How is funding allocated?

Promoting equity in school funding has two main dimensions. It needs to make sure that funding levels are similar across a system for students in similar circumstances - and at the same time that there is extra funding, above the basic amount, for any additional needs.

Looking at funding systems across countries, there seem to be four main components:

  • basic allocation per student or per class differentiated according to the school year or stage of schooling;
  • allocation for additional needs or specific curriculum programmes, such as students with special educational needs; a focus on the arts or sports; vocational training
  • allocation for supplementary needs, such as disadvantage;
  • specific needs related to school site and location, such as rural areas with lower class size.

As well as the amount of funding, how it is distributed is also important, because many different layers can be involved, whether national or local government or agencies and down to individual head teachers.

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Image caption Education systems around the world are wrestling with funding decisions

Whatever level of governance is responsible, they need to be able to make sure that funding decisions are equitable and accountable.

Since the 1980s, many countries have devolved budgets to schools or groups of schools.

School autonomy over budgets can give schools much more flexibility over how they use their funding, so that they can adapt to local needs and priorities.

But there needs to be adequate transparency and a wider framework of checks and balances to make sure that autonomous, individual funding for schools does not begin to widen inequality.

School autonomy over funding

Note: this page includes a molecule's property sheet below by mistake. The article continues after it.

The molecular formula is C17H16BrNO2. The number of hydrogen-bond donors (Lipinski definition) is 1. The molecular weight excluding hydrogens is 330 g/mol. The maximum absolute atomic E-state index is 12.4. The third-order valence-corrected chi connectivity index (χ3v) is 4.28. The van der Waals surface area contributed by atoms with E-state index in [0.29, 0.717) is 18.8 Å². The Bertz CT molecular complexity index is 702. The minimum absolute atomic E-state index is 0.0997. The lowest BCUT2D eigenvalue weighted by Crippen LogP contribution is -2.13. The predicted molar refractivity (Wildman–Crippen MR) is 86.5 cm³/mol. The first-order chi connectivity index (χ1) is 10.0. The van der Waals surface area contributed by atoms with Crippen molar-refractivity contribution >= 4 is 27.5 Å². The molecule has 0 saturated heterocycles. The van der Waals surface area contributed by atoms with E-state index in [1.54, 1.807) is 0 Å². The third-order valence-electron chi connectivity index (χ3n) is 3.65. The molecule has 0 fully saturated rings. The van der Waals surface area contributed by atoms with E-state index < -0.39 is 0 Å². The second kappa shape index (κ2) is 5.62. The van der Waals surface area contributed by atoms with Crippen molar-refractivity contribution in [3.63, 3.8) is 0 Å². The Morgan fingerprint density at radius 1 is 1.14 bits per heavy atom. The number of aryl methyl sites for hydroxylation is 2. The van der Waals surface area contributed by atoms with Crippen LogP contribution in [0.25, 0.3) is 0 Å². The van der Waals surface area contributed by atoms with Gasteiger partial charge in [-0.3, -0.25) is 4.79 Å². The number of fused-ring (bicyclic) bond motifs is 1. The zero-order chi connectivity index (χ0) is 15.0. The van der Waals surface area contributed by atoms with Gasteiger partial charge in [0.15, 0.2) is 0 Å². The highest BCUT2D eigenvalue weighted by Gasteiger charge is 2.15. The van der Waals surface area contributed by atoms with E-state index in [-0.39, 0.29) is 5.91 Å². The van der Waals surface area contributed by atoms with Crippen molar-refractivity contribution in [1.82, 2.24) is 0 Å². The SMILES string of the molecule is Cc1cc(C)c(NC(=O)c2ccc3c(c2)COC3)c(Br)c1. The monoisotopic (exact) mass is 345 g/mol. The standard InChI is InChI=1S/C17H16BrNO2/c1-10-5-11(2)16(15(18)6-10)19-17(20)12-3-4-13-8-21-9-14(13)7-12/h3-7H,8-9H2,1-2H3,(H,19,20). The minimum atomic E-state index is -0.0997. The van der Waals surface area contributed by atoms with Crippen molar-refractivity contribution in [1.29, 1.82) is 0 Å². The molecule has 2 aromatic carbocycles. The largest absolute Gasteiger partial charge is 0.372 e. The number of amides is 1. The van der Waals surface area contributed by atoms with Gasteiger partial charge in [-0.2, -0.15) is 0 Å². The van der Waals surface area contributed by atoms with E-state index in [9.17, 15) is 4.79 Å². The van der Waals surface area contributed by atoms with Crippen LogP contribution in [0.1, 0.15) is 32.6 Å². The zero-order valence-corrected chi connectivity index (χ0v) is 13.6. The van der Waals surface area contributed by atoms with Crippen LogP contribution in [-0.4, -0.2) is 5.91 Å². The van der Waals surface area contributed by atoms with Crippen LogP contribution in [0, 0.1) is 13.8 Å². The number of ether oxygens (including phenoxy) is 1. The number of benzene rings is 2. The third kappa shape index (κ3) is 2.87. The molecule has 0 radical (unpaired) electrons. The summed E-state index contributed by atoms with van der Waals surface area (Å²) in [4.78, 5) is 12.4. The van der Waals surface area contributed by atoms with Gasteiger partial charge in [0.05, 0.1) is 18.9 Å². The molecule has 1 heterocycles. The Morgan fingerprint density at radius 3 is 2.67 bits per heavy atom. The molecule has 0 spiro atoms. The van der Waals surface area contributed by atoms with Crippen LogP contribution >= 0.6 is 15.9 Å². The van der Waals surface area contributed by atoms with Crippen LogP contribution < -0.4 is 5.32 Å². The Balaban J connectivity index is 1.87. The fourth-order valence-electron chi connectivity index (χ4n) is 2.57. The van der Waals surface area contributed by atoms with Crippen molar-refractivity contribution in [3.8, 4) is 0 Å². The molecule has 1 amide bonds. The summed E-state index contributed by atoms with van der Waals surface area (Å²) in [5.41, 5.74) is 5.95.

But when school autonomy and accountability and support are intelligently combined, they can provide the leverage to make a very positive impact.

A good example is the pupil premium scheme in England, which provides schools with additional resources for each disadvantaged student.

On the one hand, the pupil premium is not unique, as many countries have made major strides to better link resources with needs.

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Image caption Funding systems have increasingly devolved budgets to schools or groups of schools

On the other hand, the way in which the pupil premium has sparked ideas in England's schools is unique.

The discretion which England has given schools in how they use the pupil premium, and the accompanying accountability requirements, are exemplary.

Creating this kind of ownership for innovative solutions seems to be a very important ingredient.

Last year, as the chairman of the selection committee for pupil premium awards, I was intrigued by the diversity of approaches in using the pupil premium, and I wonder whether government could ever be equally imaginative.

Many of the schools went beyond exams and results to prioritise efforts around student well-being, such as pastoral care, safeguarding, school uniforms, or breakfast clubs to improving student attendance.

Some schools focused on parents, conducting workshops for parents to understand current teaching methods or to engage parents in academic work and assessment, or introducing students to the world of work.

But in terms of making the best use of funding, it shows how schools can own the whole process and try to fulfil the potential of disadvantaged students.